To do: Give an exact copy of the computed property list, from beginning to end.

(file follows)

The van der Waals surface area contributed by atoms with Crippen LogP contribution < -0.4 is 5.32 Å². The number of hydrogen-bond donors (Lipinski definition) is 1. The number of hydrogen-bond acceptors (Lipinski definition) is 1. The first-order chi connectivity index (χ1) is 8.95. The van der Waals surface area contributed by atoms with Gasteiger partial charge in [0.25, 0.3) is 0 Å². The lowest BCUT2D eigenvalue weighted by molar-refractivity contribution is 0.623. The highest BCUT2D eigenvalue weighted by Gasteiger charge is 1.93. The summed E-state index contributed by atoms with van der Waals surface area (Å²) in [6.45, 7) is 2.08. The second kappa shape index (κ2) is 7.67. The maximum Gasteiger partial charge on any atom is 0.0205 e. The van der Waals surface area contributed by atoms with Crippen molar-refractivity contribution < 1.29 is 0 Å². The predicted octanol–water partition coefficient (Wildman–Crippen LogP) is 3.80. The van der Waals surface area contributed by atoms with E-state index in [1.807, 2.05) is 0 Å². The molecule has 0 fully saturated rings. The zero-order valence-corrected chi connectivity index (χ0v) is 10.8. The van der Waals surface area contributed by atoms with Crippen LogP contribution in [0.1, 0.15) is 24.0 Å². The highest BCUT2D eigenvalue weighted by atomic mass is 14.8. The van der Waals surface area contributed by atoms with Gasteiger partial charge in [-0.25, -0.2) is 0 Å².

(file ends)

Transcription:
The van der Waals surface area contributed by atoms with Crippen LogP contribution < -0.4 is 5.32 Å². The number of hydrogen-bond donors (Lipinski definition) is 1. The number of hydrogen-bond acceptors (Lipinski definition) is 1. The first-order chi connectivity index (χ1) is 8.95. The van der Waals surface area contributed by atoms with Gasteiger partial charge in [0.25, 0.3) is 0 Å². The lowest BCUT2D eigenvalue weighted by molar-refractivity contribution is 0.623. The highest BCUT2D eigenvalue weighted by Gasteiger charge is 1.93. The summed E-state index contributed by atoms with van der Waals surface area (Å²) in [6.45, 7) is 2.08. The second kappa shape index (κ2) is 7.67. The maximum Gasteiger partial charge on any atom is 0.0205 e. The van der Waals surface area contributed by atoms with Crippen molar-refractivity contribution < 1.29 is 0 Å². The predicted octanol–water partition coefficient (Wildman–Crippen LogP) is 3.80. The van der Waals surface area contributed by atoms with E-state index in [1.807, 2.05) is 0 Å². The molecule has 0 fully saturated rings. The zero-order valence-corrected chi connectivity index (χ0v) is 10.8. The van der Waals surface area contributed by atoms with Crippen LogP contribution in [0.1, 0.15) is 24.0 Å². The highest BCUT2D eigenvalue weighted by atomic mass is 14.8. The van der Waals surface area contributed by atoms with Gasteiger partial charge in [-0.25, -0.2) is 0 Å².